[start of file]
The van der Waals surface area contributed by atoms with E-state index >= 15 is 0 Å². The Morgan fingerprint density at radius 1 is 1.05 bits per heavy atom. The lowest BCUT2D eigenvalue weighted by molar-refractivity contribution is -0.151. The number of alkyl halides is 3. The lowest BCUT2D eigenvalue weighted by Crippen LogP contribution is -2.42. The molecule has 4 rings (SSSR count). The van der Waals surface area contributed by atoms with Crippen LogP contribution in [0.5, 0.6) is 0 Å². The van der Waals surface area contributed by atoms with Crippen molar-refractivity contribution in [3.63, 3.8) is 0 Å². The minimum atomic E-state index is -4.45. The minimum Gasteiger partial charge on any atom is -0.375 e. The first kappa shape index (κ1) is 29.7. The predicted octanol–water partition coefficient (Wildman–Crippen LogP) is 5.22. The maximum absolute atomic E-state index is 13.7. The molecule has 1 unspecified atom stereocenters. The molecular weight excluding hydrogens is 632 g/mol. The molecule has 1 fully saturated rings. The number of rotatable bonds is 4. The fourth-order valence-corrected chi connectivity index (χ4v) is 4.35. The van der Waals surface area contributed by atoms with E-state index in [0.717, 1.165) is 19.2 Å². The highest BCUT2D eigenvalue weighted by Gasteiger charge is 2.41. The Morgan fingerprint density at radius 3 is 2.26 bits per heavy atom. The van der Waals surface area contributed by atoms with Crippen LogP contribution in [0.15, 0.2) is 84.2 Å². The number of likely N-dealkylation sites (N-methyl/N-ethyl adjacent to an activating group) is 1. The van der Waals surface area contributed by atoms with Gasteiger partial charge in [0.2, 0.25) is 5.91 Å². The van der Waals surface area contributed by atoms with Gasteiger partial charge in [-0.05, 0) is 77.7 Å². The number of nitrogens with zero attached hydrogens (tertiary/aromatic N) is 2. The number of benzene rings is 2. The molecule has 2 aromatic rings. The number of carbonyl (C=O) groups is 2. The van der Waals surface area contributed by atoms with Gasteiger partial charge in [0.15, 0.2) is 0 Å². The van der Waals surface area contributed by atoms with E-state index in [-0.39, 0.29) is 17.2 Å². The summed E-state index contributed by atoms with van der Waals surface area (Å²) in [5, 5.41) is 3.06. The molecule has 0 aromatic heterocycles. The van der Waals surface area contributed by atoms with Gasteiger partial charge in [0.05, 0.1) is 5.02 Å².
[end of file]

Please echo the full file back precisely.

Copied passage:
The van der Waals surface area contributed by atoms with E-state index >= 15 is 0 Å². The Morgan fingerprint density at radius 1 is 1.05 bits per heavy atom. The lowest BCUT2D eigenvalue weighted by molar-refractivity contribution is -0.151. The number of alkyl halides is 3. The lowest BCUT2D eigenvalue weighted by Crippen LogP contribution is -2.42. The molecule has 4 rings (SSSR count). The van der Waals surface area contributed by atoms with Crippen LogP contribution in [0.5, 0.6) is 0 Å². The van der Waals surface area contributed by atoms with Crippen molar-refractivity contribution in [3.63, 3.8) is 0 Å². The minimum atomic E-state index is -4.45. The minimum Gasteiger partial charge on any atom is -0.375 e. The first kappa shape index (κ1) is 29.7. The predicted octanol–water partition coefficient (Wildman–Crippen LogP) is 5.22. The maximum absolute atomic E-state index is 13.7. The molecule has 1 unspecified atom stereocenters. The molecular weight excluding hydrogens is 632 g/mol. The molecule has 1 fully saturated rings. The number of rotatable bonds is 4. The fourth-order valence-corrected chi connectivity index (χ4v) is 4.35. The van der Waals surface area contributed by atoms with E-state index in [0.717, 1.165) is 19.2 Å². The highest BCUT2D eigenvalue weighted by Gasteiger charge is 2.41. The Morgan fingerprint density at radius 3 is 2.26 bits per heavy atom. The van der Waals surface area contributed by atoms with Crippen LogP contribution in [0.15, 0.2) is 84.2 Å². The number of likely N-dealkylation sites (N-methyl/N-ethyl adjacent to an activating group) is 1. The van der Waals surface area contributed by atoms with Gasteiger partial charge in [0.2, 0.25) is 5.91 Å². The van der Waals surface area contributed by atoms with Gasteiger partial charge in [-0.05, 0) is 77.7 Å². The number of nitrogens with zero attached hydrogens (tertiary/aromatic N) is 2. The number of benzene rings is 2. The molecule has 2 aromatic rings. The number of carbonyl (C=O) groups is 2. The van der Waals surface area contributed by atoms with Gasteiger partial charge in [0.15, 0.2) is 0 Å². The van der Waals surface area contributed by atoms with E-state index in [-0.39, 0.29) is 17.2 Å². The summed E-state index contributed by atoms with van der Waals surface area (Å²) in [5, 5.41) is 3.06. The molecule has 0 aromatic heterocycles. The van der Waals surface area contributed by atoms with Gasteiger partial charge in [0.05, 0.1) is 5.02 Å².